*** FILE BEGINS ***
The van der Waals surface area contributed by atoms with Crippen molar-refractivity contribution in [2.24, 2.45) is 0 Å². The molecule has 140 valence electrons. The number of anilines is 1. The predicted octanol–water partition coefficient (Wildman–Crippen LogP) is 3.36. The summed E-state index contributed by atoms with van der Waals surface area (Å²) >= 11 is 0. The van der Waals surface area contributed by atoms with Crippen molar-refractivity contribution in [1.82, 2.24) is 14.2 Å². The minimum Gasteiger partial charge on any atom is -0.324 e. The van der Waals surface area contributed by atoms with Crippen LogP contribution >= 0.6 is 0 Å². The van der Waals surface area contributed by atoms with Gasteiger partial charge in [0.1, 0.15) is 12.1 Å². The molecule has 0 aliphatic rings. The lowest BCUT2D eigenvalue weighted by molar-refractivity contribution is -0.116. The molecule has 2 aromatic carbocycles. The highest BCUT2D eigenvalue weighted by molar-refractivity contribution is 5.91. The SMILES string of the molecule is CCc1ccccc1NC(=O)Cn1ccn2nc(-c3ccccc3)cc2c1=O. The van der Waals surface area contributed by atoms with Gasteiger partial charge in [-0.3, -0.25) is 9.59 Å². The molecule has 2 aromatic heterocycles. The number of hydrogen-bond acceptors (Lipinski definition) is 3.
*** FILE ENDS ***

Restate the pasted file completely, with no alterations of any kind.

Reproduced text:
The van der Waals surface area contributed by atoms with Crippen molar-refractivity contribution in [2.24, 2.45) is 0 Å². The molecule has 140 valence electrons. The number of anilines is 1. The predicted octanol–water partition coefficient (Wildman–Crippen LogP) is 3.36. The summed E-state index contributed by atoms with van der Waals surface area (Å²) >= 11 is 0. The van der Waals surface area contributed by atoms with Crippen molar-refractivity contribution in [1.82, 2.24) is 14.2 Å². The minimum Gasteiger partial charge on any atom is -0.324 e. The van der Waals surface area contributed by atoms with Crippen LogP contribution >= 0.6 is 0 Å². The van der Waals surface area contributed by atoms with Gasteiger partial charge in [0.1, 0.15) is 12.1 Å². The molecule has 0 aliphatic rings. The lowest BCUT2D eigenvalue weighted by molar-refractivity contribution is -0.116. The molecule has 2 aromatic carbocycles. The highest BCUT2D eigenvalue weighted by molar-refractivity contribution is 5.91. The SMILES string of the molecule is CCc1ccccc1NC(=O)Cn1ccn2nc(-c3ccccc3)cc2c1=O. The van der Waals surface area contributed by atoms with Gasteiger partial charge in [-0.3, -0.25) is 9.59 Å². The molecule has 2 aromatic heterocycles. The number of hydrogen-bond acceptors (Lipinski definition) is 3.